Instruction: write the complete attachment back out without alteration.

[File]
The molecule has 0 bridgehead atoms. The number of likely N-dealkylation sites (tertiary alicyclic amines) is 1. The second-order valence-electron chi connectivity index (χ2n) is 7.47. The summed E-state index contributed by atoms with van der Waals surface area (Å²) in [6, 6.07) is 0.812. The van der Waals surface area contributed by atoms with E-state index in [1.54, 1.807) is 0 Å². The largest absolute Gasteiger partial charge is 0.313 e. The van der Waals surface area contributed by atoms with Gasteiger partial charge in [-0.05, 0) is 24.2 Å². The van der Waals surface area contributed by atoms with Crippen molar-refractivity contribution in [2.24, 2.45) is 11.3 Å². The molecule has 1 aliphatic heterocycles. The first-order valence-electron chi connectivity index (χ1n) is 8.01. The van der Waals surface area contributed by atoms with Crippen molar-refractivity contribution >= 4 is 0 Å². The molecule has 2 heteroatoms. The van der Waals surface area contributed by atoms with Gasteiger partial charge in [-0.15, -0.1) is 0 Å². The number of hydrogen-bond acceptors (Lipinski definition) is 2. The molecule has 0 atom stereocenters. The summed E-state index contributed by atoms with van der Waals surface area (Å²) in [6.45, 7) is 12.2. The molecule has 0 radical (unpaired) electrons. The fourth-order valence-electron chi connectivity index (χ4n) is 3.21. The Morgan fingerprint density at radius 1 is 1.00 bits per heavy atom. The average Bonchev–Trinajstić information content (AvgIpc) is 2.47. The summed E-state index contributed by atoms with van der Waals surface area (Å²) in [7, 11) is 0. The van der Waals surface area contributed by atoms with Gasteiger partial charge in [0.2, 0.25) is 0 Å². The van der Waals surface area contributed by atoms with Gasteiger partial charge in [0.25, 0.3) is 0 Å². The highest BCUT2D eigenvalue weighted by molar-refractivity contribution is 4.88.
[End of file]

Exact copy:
The molecule has 0 bridgehead atoms. The number of likely N-dealkylation sites (tertiary alicyclic amines) is 1. The second-order valence-electron chi connectivity index (χ2n) is 7.47. The summed E-state index contributed by atoms with van der Waals surface area (Å²) in [6, 6.07) is 0.812. The van der Waals surface area contributed by atoms with E-state index in [1.54, 1.807) is 0 Å². The largest absolute Gasteiger partial charge is 0.313 e. The van der Waals surface area contributed by atoms with Gasteiger partial charge in [-0.05, 0) is 24.2 Å². The van der Waals surface area contributed by atoms with Crippen molar-refractivity contribution in [2.24, 2.45) is 11.3 Å². The molecule has 1 aliphatic heterocycles. The first-order valence-electron chi connectivity index (χ1n) is 8.01. The van der Waals surface area contributed by atoms with Crippen molar-refractivity contribution >= 4 is 0 Å². The molecule has 2 heteroatoms. The van der Waals surface area contributed by atoms with Gasteiger partial charge in [-0.15, -0.1) is 0 Å². The number of hydrogen-bond acceptors (Lipinski definition) is 2. The molecule has 0 atom stereocenters. The summed E-state index contributed by atoms with van der Waals surface area (Å²) in [6.45, 7) is 12.2. The molecule has 0 radical (unpaired) electrons. The fourth-order valence-electron chi connectivity index (χ4n) is 3.21. The Morgan fingerprint density at radius 1 is 1.00 bits per heavy atom. The average Bonchev–Trinajstić information content (AvgIpc) is 2.47. The summed E-state index contributed by atoms with van der Waals surface area (Å²) in [7, 11) is 0. The van der Waals surface area contributed by atoms with Gasteiger partial charge in [0.2, 0.25) is 0 Å². The van der Waals surface area contributed by atoms with Gasteiger partial charge in [0.25, 0.3) is 0 Å². The highest BCUT2D eigenvalue weighted by molar-refractivity contribution is 4.88.